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Shrubs With White Berries

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white berries image by maureen dainty from Fotolia.com

Several shrubs with white berries are used for landscaping; the aesthetic effect is a pleasant one, as the white berries contrast nicely with the foliage. Shrubs in general are hardy throughout the growing season, and, depending on the shrub, even into the fall and winter. Most shrubs are low-maintenance, requiring fertilizing once per year and minimal pruning.

Redosier Dogwood

The Redosier dogwood produces white berries and small, white flowers. The bark is dull red. If you do not prune for shape, this shrub must be pruned back every three years so that it keeps the bark color. Several cultivars exist, including the Baileyi and the Cardinal. The Baileyi has larger branches that are brownish-red rather than dull red. The fruits are light bluish instead of white. The Cardinal has brighter twig color, but has poorer fall color than the other cultivars. The Cardinal's berries are white, as are the Siberian's berries. Redosier dogwoods grow in USDA hardiness zones 2 through 7, and prefer full sun (more than 6 hours of continuous sunlight per day).

  • Several shrubs with white berries are used for landscaping; the aesthetic effect is a pleasant one, as the white berries contrast nicely with the foliage.
  • Redosier dogwoods grow in USDA hardiness zones 2 through 7, and prefer full sun (more than 6 hours of continuous sunlight per day).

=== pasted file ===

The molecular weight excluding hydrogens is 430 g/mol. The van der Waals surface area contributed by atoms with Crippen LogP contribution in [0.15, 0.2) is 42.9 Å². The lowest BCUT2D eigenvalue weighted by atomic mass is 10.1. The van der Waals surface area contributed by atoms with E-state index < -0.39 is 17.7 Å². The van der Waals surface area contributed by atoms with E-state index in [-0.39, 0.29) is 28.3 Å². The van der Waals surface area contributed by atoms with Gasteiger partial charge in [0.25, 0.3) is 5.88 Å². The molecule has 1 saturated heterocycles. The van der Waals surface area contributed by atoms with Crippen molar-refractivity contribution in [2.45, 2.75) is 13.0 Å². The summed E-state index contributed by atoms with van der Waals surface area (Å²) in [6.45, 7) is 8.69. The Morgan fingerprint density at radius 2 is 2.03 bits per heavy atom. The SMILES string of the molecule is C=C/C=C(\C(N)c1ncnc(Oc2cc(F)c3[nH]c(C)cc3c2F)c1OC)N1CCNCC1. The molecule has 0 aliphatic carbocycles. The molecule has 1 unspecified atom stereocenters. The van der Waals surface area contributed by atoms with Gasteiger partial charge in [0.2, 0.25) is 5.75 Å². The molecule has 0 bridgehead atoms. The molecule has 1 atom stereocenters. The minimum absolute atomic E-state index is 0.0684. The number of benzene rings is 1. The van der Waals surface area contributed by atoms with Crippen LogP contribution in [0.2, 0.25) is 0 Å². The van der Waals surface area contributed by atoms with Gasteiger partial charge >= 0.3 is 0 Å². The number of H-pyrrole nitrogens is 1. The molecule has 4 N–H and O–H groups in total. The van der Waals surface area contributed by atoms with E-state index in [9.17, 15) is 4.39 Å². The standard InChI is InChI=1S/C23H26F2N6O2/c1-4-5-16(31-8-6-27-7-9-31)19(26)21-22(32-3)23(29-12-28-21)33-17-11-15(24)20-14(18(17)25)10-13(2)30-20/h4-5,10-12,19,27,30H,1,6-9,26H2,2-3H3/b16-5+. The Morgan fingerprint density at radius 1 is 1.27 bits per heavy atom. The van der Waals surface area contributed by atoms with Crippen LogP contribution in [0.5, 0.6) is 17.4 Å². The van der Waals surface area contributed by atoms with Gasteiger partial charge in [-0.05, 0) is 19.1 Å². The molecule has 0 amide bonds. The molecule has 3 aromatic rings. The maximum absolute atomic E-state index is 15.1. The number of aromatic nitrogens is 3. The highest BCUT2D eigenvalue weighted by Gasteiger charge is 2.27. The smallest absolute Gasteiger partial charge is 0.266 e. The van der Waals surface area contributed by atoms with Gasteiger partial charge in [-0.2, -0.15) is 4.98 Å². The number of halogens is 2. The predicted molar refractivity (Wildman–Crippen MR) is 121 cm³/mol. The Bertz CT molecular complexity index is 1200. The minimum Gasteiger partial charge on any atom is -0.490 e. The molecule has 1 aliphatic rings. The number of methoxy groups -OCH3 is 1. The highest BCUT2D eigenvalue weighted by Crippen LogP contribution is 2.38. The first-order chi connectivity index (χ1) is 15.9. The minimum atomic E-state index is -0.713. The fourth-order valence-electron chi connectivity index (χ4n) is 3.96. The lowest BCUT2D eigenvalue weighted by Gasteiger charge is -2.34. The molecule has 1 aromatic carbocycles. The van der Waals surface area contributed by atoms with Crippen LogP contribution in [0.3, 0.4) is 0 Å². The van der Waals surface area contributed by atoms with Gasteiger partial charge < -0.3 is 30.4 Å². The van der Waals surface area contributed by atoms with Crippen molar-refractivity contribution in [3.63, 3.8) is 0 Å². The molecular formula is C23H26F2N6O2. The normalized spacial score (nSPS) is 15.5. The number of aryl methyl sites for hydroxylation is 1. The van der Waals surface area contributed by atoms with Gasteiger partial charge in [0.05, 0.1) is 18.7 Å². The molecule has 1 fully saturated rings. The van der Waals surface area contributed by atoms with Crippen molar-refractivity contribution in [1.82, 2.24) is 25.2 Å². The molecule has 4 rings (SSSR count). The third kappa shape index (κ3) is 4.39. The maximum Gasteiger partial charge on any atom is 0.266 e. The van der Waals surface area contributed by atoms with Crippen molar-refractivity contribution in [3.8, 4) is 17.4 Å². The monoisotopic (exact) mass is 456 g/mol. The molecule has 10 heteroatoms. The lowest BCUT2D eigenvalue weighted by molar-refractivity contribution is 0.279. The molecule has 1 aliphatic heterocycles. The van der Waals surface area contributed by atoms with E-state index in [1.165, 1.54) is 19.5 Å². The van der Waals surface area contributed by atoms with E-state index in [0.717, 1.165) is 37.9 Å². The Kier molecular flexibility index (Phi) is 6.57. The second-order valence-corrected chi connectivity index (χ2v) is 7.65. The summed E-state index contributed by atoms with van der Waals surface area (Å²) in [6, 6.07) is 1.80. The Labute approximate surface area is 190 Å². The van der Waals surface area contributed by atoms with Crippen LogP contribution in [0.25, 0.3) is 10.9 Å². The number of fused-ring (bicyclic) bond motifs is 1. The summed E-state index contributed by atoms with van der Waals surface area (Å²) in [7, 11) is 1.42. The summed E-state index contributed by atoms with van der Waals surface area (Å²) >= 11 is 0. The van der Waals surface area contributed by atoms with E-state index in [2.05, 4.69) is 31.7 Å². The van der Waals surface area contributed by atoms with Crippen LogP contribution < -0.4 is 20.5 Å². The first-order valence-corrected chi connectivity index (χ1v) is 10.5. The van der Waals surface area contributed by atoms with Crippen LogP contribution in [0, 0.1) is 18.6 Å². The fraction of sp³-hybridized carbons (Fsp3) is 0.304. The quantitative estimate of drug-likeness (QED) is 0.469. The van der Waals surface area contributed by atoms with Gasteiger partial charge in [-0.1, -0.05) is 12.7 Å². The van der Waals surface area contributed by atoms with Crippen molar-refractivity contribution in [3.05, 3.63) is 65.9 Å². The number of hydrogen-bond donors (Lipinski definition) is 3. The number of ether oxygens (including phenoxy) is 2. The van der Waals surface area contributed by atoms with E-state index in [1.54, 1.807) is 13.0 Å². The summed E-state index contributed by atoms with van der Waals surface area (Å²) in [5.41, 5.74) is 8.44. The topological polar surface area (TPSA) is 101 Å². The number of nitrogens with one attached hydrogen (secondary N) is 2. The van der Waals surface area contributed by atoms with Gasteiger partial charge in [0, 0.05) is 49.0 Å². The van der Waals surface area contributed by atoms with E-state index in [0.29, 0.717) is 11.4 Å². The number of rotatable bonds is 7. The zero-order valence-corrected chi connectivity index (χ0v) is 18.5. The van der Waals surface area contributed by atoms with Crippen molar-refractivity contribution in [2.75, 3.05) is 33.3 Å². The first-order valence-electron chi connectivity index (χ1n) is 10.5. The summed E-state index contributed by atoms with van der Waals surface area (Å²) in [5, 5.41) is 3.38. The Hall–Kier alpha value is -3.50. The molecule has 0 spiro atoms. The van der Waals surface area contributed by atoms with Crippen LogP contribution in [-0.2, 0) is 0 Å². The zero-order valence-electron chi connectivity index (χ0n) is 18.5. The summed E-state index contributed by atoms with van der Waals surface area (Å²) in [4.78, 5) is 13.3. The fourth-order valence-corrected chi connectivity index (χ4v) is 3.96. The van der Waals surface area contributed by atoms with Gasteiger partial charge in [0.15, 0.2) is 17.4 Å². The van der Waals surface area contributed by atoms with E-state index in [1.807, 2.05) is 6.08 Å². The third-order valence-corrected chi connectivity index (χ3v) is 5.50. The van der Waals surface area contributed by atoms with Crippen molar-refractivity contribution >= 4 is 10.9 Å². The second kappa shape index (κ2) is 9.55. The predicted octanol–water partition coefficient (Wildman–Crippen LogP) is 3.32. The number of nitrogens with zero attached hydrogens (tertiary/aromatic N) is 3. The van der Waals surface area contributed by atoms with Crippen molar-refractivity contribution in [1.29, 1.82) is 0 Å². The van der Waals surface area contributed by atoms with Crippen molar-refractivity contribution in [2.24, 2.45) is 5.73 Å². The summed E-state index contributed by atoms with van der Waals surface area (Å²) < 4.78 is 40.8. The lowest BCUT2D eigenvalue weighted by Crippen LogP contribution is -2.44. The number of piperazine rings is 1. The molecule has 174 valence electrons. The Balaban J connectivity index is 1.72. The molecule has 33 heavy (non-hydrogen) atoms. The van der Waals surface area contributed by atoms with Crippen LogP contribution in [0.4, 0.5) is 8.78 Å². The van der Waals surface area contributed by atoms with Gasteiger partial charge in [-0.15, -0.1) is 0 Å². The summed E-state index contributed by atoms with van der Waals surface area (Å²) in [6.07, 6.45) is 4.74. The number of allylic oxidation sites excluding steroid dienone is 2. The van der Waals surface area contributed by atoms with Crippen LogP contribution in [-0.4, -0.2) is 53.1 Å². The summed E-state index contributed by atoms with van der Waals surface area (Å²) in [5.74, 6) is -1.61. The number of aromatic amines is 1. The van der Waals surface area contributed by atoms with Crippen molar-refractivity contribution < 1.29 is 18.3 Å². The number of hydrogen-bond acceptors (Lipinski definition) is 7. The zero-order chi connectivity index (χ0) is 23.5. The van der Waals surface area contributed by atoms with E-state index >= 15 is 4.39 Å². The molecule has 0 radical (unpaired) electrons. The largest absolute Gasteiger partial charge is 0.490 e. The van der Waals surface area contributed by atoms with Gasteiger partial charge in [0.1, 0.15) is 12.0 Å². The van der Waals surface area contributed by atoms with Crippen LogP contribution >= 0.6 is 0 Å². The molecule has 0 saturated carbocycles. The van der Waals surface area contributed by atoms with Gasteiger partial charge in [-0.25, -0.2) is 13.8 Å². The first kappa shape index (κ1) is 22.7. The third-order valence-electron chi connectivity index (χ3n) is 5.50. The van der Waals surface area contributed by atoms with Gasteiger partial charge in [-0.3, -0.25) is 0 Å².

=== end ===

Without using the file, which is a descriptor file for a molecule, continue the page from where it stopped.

Trailing Snowberry

The trailing snowberry is native California shrub. It is found outside California, but only grown in western North America. It is also known as the creeping snowberry. This shrub is abundant in the Yellow Pine Forest, the Lodgepole Forest, and the Red Fir Forest. The trailing snowberry spreads by trailing stems that grow along the ground. Its white berries grow on the shrubs throughout the winter.

White Berry Nandina

The white berry Nandina grows in USDA hardiness zones 6 to 9. It is an evergreen shrub with a moderate growth rate. The white berry Nandina prefers well-drained, moist soil, and grows up to 6 feet in height if left unpruned. During the spring, the white berry Nandina produces white flowers and creamy, white berries. The foliage does not have the red tint that most other nandinas have, and turns yellow-green during the winter.

  • The trailing snowberry is native California shrub.
  • The white berry Nandina prefers well-drained, moist soil, and grows up to 6 feet in height if left unpruned.

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